The Coroner: Did you notice any blood where she was found?
Witness: There was a pool of blood just where her neck was lying. It was running from the wound in her neck.
The Coroner: Did you hear any noise that night?
Witness: No; I heard nothing. The farthest I had been that night was just through the Whitechapel-road and up Baker's-row. I was never far away from the spot.
The Coroner: Whitechapel-road is busy in the early morning, I believe. Could anybody have escaped that way?
Witness: Oh yes, sir. I saw a number of women in the main road going home. At that time any one could have got away.
The Coroner: Some one searched the ground, I believe?
Witness: Yes; I examined it while the doctor was being sent for.
Inspector Spratley: I examined the road, sir, in daylight.
A Juryman (to witness): Did you see a trap in the road at all?
A Juryman: Knowing that the body was warm, did it not strike you that it might just have been laid there, and that the woman was killed elsewhere?
Witness: I examined the road, but did not see the mark of wheels. The first to arrive on the scene after I had discovered the body were two men who work at a slaughterhouse opposite. They said they knew nothing of the affair, and that they had not heard any screams. I had previously seen the men at work. That would be about a quarter-past three, or half an hour before I found the body.
Henry Llewellyn, surgeon, said: On Friday morning I was called to Buck's-row about four o'clock. The constable told me what I was wanted for. On reaching Buck's-row I found the deceased woman lying flat on her back in the pathway, her legs extended. I found she was dead, and that she had severe injuries to her throat. Her hands and wrists were cold, but the body and lower extremities were warm. I examined her chest and felt the heart. It was dark at the time. I believe she had not been dead more than half-an-hour. I am quite certain that the injuries to her neck were not self-inflicted. There was very little blood round the neck. There were no marks of any struggle or of blood, as if the body had been dragged. I told the police to take her to the mortuary, and I would make another examination. About an hour later I was sent for by the Inspector to see the injuries he had discovered on the body. I went, and saw that the abdomen was cut very extensively. I have this morning made a post-mortem examination of the body. I found it to be that of a female about forty or forty-five years. Five of the teeth are missing, and there is a slight laceration of the tongue. On the right side of the face there is a bruise running along the lower part of the jaw. It might have been caused by a blow with the fist or pressure by the thumb. On the left side of the face there was a circular bruise, which also might have been done by the pressure of the fingers. On the left side of the neck, about an inch below the jaw, there was an incision about four inches long and running from a point immediately below the ear. An inch below on the same side, and commencing about an inch in front of it, was a circular incision terminating at a point about three inches below the right jaw. This incision completely severs all the tissues down to the vertebrae. The large vessels of the neck on both sides were severed. The incision is about eight inches long. These cuts must have been caused with a long-bladed knife, moderately sharp, and used with great violence. No blood at all was found on the breast either of the body or clothes. There were no injuries about the body till just about the lower part of the abdomen. Two or three inches from the left side was a wound running in a jagged manner. It was a very deep wound, and the tissues were cut through. There were several incisions running across the abdomen. On the right side there were also three or four similar cuts running downwards. All these had been caused by a knife, which had been used violently and been used downwards. The wounds were from left to right, and might have been done by a left-handed person. All the injuries had been done by the same instrument.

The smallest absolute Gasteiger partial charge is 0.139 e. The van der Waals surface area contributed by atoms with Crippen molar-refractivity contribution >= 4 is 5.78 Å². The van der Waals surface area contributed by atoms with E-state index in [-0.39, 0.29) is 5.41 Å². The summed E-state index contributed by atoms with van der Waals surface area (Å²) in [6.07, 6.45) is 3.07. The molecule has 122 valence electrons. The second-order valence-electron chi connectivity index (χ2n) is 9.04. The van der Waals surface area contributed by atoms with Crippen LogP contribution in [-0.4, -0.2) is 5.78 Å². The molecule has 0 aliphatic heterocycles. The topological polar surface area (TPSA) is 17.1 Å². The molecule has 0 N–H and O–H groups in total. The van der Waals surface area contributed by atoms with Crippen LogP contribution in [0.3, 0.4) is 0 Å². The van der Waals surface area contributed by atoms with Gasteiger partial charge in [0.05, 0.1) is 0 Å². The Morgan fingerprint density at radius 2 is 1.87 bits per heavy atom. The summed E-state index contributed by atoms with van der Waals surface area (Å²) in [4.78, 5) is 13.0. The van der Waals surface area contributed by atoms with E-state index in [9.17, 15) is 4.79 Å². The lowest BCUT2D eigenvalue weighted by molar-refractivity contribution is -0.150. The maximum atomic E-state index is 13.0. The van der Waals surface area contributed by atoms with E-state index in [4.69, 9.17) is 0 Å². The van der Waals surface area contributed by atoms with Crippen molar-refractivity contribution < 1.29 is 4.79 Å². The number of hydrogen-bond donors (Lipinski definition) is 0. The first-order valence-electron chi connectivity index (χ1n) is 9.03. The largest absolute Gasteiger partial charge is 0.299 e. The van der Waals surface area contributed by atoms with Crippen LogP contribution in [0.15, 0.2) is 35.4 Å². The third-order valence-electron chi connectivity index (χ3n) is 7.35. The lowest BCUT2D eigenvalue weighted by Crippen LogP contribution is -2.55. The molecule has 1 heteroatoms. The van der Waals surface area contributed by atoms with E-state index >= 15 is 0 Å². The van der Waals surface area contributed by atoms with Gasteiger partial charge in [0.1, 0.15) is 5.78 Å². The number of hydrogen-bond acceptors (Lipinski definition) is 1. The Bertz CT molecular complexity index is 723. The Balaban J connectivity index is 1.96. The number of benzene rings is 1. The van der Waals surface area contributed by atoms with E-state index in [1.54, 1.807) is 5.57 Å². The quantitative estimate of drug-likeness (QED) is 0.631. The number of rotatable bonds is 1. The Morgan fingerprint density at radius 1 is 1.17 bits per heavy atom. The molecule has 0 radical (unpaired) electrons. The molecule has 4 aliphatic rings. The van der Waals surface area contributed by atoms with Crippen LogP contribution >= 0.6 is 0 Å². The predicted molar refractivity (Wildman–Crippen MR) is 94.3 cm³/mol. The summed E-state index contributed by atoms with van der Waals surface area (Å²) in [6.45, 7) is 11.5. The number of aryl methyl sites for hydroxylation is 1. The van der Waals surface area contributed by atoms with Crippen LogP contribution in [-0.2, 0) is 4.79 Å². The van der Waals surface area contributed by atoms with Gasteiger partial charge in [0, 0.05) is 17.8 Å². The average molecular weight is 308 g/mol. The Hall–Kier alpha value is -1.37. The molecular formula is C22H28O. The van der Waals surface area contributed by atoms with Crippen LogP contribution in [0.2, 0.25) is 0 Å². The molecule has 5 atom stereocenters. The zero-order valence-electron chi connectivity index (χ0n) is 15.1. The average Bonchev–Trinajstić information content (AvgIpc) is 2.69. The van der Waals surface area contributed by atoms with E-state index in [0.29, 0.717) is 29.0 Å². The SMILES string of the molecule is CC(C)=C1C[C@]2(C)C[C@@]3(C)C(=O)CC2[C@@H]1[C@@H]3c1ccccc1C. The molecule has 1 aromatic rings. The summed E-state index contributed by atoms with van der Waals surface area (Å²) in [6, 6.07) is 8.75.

The inquiry was adjourned till to-morrow.
Up to a late hour last night the police had no clue whatever to the mystery, and had made no arrests.
Mr. Wynne E. Baxter, coroner, opened an inquest at the Whitechapel Working Lads' Institute on Saturday, into the circumstances attending the death of Mary Ann Nicholls, who was discovered lying dead in Buck's-row early on Friday morning. Edward Walker identified the body as that of his daughter. She had been married twenty-two years, but left her husband seven or eight years ago, and he was still alive. Evidence was given by the constable Neil, who discovered the body, and by Mr. Henry Llewellyn, surgeon, who described the wounds, and the inquiry was adjourned. No arrest has yet been made in connection with the tragedy.